People with SUD were found to be 1.8 times more likely to have a borderline personality disorder.3 A borderline personality disorder is a mental illness characterized by a repeated pattern of shifting moods, behaviors, and self-image. These patterns result in impulsive actions and relationship problems and increase the risk of a dual diagnosis. Borderline personality disorder signs include:
Intense episodes of anger
People with borderline personality disorder can also experience the following:
Initiating intimate relationships quickly to avoid abandonment
Dissolving a relationship in anticipation of being abandoned
Many unstable and intense relationships with family, friends, and loved ones
Relationships switch back and forth from loving to hateful
Unstable and distorted self-image
Impulsive and often dangerous behaviors, such as unsafe sex, reckless activities, overeating, and substance abuse
Impulse Control Disorder in a Dual Diagnosis
People with impulse control disorder have a hard time controlling their impulses. It’s difficult to overcome urges to harm themselves or others. Lacking impulse control often leads to drug use and a dual diagnosis. Examples of impulse control disorders include:
People dealing with codependency suffer from feelings of emptiness. They may also experience isolation, self-alienation, and shame. For many who suffer from a dual diagnosis with codependency and addiction, these issues can come from growing up in a dysfunctional family. Some then turn to drugs or alcohol and develop an addiction that provides temporary relief from feelings, but this only serves to distance long-term solutions further.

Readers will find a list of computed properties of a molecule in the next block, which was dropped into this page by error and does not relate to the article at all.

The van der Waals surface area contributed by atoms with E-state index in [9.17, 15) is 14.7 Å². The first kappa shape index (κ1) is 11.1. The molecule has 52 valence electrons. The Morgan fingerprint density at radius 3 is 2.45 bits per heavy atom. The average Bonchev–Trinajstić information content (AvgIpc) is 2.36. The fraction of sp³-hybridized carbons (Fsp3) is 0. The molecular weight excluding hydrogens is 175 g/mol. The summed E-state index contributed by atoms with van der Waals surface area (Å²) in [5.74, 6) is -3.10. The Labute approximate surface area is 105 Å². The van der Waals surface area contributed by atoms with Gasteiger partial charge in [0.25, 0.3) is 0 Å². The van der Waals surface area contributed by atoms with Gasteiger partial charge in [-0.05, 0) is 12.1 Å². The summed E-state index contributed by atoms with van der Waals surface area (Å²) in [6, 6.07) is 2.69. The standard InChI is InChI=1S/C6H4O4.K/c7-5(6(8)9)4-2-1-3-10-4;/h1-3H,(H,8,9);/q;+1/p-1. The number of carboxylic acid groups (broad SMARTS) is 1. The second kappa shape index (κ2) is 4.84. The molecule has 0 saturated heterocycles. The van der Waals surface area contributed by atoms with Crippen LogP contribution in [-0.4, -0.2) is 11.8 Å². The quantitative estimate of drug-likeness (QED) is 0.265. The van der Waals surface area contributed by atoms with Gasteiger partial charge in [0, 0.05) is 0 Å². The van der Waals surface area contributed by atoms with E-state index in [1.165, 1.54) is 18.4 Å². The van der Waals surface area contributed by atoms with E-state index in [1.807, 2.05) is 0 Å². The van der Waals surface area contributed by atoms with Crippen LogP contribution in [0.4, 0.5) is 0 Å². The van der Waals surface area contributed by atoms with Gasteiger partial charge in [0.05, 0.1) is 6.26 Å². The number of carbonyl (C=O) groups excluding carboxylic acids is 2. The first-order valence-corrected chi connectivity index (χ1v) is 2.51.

Depression in a Dual Diagnosis
People with SUD were found to be 1.3 times more likely to suffer a dual diagnosis with clinical depression.3 A CDC (Centers for Disease Control) survey that looked at the years 2009 to 2012 reported:
The age group 40 to 59, as well as women, saw the highest rates of depression
Clinical depression is having moderate or severe depressive symptoms that last two weeks or more. Depression can trigger drug or alcohol use.
Signs of depression include:
When people experience these depression symptoms, they may self-medicate for relief. Seeking relief from depression for extended periods can lead to addiction and a dual diagnosis.
On the other hand, when people take certain drugs or drink alcohol for long periods, the changes made in the brain and body from these substances can lead to the development of depression.
People experiencing grief can also develop an addiction and dual diagnosis. Different types of grief that can put a person at risk for drug or alcohol misuse include:
Frozen grief (grief on hold)
Partial grief (parts of grief are expressed, but the deeper parts are held back)
Survivor guilt (feeling bad about surviving an event where some else died)
Unfinished business (feeling bad about an issue that was not dealt with before someone died)
People who do not deal with grief in healthy ways can get “stuck.” This can play a big part in how these individuals behave. Behavioral addictions are common, include process addictions to food, drugs, alcohol and other addictive behaviors. To heal, treatment is needed to properly mourn sorrows and work through grief while treating substance use disorder.
Narcissistic Personality Disorder (NPD) in a Dual Diagnosis
It is estimated that 50% of people with narcissistic personality disorder(NPD) have a dual diagnosis with some type of addiction.5 Symptoms of NPD include:
An overinflated sense of self-importance